The educational curriculum states that the end goal is to be granted a degree after graduation. Before this, there is a need for students to carry out research in their field of studies. Consequently, this is done at the final year level in all university institutions. A considerable number of final year students have challenges with regards to choosing their project topics. This is because they lack knowledge on the rudiments of picking a decent research project topic with the end goal, such that most students score terrible marks at the end of it or even have to change the project topic halfway through. This article is therefore targeted at helping final year students to know the basics in regards to choosing and developing their final year project topics.

Research work is an essay that presents the results of a writer’s (students) investigation of a particular topic in print, electronic, or multimedia format. The skills involved—finding, evaluating, and assimilating the ideas of other writers—are essential in any field of study. They will also be useful to you in your career. Most of the writing you do on the job, especially if you are in management, it requires you to express in your own words the facts, opinions, and ideas of others.      Writing a research project work follows the same process as other kinds of writing, from planning through drafting to revising. The difference is that instead of relying exclusively on what you already know about a topic, you include source material—facts, data, knowledge, or opinions of other writers—to support your thesis. This section explains the different kinds of source material you can choose from and tells you the strengths and weaknesses of each. See How to Summarize, Paraphrase, and Quote from Sources on this article for information on how to integrate into your paper the information you have found.

A research project work is not simply a collection of what other people have said about a subject. It is your responsibility to shape and control the discussion, to make sure that what you include from your sources is interesting and relevant to your thesis, and to comment on its validity or significance. It is your project, your thesis, your key ideas. Ideas from other writers should be included as support for your topic sentences.      One of the challenges of writing a research project work is differentiating between your ideas and those you took from sources. Readers cannot hear the different “speakers,” so you have to indicate who said what. To separate your sources from your own ideas, research papers require documentation—a system of acknowledging source materials. Research works are usually longer than essays, and the planning process is more complex. For these reasons, the time you are given to complete a research assignment is usually longer than the time allowed for an essay. Don’t fool yourself into thinking you can put the assignment off for a few weeks. You will need all the time you’ve been given to find the sources you need, decide what you want to say, and then draft, revise, and polish your paper. Supervisors assign research papers so that they can assess not only your research skills but also your writing skills.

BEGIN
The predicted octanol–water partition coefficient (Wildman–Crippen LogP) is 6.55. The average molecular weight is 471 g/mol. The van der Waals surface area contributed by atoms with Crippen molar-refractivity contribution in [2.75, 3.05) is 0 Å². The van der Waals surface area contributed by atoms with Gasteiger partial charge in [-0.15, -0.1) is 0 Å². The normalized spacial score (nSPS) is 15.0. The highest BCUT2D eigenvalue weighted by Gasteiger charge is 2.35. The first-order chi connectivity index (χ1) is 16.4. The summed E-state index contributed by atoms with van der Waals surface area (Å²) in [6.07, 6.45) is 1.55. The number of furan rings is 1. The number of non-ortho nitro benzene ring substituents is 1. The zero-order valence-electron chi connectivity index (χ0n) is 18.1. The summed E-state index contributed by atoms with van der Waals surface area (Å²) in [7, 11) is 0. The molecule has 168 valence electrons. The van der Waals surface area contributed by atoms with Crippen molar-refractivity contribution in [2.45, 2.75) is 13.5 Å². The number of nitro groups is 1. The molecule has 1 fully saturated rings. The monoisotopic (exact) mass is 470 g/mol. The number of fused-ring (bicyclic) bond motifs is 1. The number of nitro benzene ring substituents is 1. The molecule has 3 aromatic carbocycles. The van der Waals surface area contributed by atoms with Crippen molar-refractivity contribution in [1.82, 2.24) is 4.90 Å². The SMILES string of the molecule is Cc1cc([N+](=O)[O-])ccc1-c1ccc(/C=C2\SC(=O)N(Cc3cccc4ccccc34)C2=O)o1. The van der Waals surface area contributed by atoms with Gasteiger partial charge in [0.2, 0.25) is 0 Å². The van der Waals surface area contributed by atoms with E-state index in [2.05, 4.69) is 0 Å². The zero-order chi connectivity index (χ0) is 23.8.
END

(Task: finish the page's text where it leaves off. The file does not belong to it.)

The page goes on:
To choose a good research topic and make the procedure less frustrating, we recommend the accompanying method for the determination of the research project works:

1. Decide on a useful zone or zones of essential interest, for example, accountingbanking, and financebusiness administrationcomputer scienceeconomicseducationmarketing,  mass communication et cetera.

2. Next, pick a sub-region from the practical territory. For example, a student who has an interest in human resources may pick a research topic on the hospital working environment or organizational behavior

3. Look for the possible research topic in that sub-region.

4. Familiarize yourself with the subject matter relating to the proposed project topic idea.

5. Evaluate any provisional topic you pick precisely and fundamentally. A student ought to have not less than three speculative topics in. He ought to pick the topic which is most alluring to him or her among alternate topics having analyzed the upsides and downsides of every one of the case study.